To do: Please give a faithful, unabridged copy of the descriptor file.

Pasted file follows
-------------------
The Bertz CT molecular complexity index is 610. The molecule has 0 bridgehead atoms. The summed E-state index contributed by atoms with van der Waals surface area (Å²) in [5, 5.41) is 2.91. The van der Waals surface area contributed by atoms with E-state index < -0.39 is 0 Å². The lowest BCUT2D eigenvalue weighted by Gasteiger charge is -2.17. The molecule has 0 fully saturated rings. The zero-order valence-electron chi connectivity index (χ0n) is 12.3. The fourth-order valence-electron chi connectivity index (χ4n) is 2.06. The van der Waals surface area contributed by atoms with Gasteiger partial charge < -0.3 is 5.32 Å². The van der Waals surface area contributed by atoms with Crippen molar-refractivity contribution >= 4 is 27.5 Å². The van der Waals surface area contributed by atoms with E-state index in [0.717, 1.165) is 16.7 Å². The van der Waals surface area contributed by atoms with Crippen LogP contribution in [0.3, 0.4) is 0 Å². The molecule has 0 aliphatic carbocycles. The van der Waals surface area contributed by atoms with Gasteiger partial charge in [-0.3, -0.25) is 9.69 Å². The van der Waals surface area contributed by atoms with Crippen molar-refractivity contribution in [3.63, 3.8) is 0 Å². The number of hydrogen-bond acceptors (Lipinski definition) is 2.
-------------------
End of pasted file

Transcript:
The Bertz CT molecular complexity index is 610. The molecule has 0 bridgehead atoms. The summed E-state index contributed by atoms with van der Waals surface area (Å²) in [5, 5.41) is 2.91. The van der Waals surface area contributed by atoms with E-state index < -0.39 is 0 Å². The lowest BCUT2D eigenvalue weighted by Gasteiger charge is -2.17. The molecule has 0 fully saturated rings. The zero-order valence-electron chi connectivity index (χ0n) is 12.3. The fourth-order valence-electron chi connectivity index (χ4n) is 2.06. The van der Waals surface area contributed by atoms with Gasteiger partial charge < -0.3 is 5.32 Å². The van der Waals surface area contributed by atoms with Crippen molar-refractivity contribution >= 4 is 27.5 Å². The van der Waals surface area contributed by atoms with E-state index in [0.717, 1.165) is 16.7 Å². The van der Waals surface area contributed by atoms with Crippen LogP contribution in [0.3, 0.4) is 0 Å². The molecule has 0 aliphatic carbocycles. The van der Waals surface area contributed by atoms with Gasteiger partial charge in [-0.3, -0.25) is 9.69 Å². The van der Waals surface area contributed by atoms with Crippen molar-refractivity contribution in [3.63, 3.8) is 0 Å². The number of hydrogen-bond acceptors (Lipinski definition) is 2.